Posted by | November 29, 2011 10:53 | Filed under: Top Stories

by Stuart Shapiro

Before Penn State and Sandusky, before Syracuse and Fine, two months ago in fact, Taylor Branch (author of the definitive history of the civil rights movement) wrote a searing indictment of college sports for the Atlantic.  The article is too long to summarize in a blog post but it is hard to read it and escape the conclusion that college athletes should be paid.

The list of scandals goes on. With each revelation, there is much wringing of hands. Critics scold schools for breaking faith with their educational mission, and for failing to enforce the sanctity of “amateurism.” Sportswriters denounce the NCAA for both tyranny and impotence in its quest to “clean up” college sports. Observers on all sides express jumbled emotions about youth and innocence, venting against professional mores or greedy amateurs.

For all the outrage, the real scandal is not that students are getting illegally paid or recruited, it’s that two of the noble principles on which the NCAA justifies its existence—“amateurism” and the “student-athlete”—are cynical hoaxes, legalistic confections propagated by the universities so they can exploit the skills and fame of young athletes. The tragedy at the heart of college sports is not that some college athletes are getting paid, but that more of them are not.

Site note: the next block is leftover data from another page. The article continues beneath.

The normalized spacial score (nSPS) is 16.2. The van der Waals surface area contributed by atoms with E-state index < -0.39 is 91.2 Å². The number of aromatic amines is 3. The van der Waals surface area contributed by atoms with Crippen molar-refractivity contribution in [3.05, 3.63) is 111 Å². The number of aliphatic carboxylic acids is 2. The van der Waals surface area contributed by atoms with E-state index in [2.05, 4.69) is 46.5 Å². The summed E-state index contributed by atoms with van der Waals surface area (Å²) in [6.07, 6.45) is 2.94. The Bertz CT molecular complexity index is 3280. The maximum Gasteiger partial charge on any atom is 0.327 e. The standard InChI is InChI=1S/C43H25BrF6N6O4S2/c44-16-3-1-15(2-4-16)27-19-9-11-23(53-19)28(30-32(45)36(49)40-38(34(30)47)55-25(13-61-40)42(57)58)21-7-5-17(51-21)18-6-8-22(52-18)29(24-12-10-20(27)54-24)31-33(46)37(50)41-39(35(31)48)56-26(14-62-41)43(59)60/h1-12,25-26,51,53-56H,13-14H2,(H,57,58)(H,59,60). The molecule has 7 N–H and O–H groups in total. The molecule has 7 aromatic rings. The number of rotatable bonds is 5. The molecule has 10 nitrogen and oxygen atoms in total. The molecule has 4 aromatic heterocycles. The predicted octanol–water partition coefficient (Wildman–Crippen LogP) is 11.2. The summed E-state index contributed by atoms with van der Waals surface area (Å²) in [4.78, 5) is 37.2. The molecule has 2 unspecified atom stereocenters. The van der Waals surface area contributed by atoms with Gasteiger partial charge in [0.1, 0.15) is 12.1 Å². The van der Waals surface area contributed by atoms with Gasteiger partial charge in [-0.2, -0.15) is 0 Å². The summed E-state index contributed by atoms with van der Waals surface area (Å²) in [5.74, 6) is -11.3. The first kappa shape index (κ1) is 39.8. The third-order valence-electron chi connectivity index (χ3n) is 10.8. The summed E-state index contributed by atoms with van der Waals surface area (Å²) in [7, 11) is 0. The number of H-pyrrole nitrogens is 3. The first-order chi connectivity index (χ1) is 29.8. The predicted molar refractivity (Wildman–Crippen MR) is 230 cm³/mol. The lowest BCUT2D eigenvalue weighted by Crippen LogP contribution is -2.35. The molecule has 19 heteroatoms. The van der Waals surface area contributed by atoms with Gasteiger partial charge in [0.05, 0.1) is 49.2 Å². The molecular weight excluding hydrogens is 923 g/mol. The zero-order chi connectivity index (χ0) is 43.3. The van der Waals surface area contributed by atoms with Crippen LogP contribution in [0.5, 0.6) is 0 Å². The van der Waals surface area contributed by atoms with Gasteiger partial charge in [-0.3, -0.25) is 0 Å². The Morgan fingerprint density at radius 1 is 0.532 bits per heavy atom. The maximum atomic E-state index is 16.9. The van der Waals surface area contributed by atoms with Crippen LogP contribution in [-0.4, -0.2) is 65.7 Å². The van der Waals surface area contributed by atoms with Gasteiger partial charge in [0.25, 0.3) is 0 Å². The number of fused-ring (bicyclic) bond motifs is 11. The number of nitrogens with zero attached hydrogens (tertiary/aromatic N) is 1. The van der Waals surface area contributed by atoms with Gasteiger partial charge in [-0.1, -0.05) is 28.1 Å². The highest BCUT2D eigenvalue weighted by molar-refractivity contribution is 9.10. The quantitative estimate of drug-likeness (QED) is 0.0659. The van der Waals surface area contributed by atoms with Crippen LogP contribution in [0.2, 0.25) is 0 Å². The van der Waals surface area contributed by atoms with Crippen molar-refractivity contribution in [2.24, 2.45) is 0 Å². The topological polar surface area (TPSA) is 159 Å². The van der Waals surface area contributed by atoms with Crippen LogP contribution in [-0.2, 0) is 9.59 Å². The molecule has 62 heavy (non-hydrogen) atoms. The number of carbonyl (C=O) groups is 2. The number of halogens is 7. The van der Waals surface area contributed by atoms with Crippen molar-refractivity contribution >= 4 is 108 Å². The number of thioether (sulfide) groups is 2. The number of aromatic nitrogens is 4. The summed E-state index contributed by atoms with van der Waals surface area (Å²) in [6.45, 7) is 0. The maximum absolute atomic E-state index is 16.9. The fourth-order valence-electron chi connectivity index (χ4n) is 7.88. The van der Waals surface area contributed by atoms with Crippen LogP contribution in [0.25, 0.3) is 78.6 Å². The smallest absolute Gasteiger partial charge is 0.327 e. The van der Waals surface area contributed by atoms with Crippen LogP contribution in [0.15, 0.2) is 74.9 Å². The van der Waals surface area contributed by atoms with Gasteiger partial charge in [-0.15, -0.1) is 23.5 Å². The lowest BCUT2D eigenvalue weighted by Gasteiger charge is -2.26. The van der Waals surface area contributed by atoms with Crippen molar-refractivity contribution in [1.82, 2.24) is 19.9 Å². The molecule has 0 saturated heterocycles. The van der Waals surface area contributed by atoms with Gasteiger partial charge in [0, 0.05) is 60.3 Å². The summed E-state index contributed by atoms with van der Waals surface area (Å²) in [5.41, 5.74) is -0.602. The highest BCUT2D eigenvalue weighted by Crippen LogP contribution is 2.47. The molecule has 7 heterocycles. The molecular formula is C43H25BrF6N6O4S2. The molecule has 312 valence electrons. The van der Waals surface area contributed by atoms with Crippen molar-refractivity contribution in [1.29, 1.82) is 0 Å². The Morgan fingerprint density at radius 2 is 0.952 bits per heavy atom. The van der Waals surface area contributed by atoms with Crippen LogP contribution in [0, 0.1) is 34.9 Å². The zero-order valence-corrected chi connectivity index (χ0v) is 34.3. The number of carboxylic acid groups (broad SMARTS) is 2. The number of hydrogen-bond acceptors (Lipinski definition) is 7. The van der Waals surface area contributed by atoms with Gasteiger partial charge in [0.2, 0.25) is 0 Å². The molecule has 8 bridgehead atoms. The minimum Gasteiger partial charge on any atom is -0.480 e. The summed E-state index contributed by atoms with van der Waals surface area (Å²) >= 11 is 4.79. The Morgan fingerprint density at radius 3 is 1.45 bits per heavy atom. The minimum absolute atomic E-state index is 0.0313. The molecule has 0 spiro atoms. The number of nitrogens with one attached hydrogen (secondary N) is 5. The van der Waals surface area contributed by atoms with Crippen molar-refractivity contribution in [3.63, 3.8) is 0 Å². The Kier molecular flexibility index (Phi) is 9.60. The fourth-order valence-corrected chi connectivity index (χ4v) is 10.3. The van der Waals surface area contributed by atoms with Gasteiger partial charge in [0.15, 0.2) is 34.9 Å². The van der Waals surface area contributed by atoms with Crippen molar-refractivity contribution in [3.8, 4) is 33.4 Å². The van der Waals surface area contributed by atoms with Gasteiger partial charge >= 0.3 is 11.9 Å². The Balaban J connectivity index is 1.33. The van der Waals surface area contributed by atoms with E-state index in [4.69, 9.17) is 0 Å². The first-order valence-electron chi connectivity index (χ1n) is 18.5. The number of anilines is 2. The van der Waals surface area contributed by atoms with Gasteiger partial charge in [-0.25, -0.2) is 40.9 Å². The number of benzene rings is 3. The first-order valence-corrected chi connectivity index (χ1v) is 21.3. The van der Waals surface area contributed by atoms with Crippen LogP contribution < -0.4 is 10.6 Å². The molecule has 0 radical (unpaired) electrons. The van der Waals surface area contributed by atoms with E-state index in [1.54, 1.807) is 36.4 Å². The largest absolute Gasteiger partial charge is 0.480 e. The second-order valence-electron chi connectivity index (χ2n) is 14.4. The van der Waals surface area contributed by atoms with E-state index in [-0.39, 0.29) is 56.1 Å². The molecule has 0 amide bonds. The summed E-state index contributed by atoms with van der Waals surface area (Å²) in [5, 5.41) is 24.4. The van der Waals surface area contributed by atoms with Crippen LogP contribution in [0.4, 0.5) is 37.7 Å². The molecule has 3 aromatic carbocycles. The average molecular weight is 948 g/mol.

I love college basketball and my life generally shuts down for the first two weekends of the NCAA basketball tournament.  That said, I’ve always known that I was accommodating a system that has deep seated problems.  The Branch article furthers that view.  If anything good is to come of the horrible scandals at Penn State and Syracuse, perhaps it will be greater oversight of the leviathan known as college sports.

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Copyright 2011 Liberaland
By: Stuart Shapiro

Stuart is a professor and the Director of the Public Policy
program at the Bloustein School of Planning and Public Policy at Rutgers
University. He teaches economics and cost-benefit analysis and studies
regulation in the United States at both the federal and state levels.
Prior to coming to Rutgers, Stuart worked for five years at the Office
of Management and Budget in Washington under Presidents Clinton and
George W. Bush.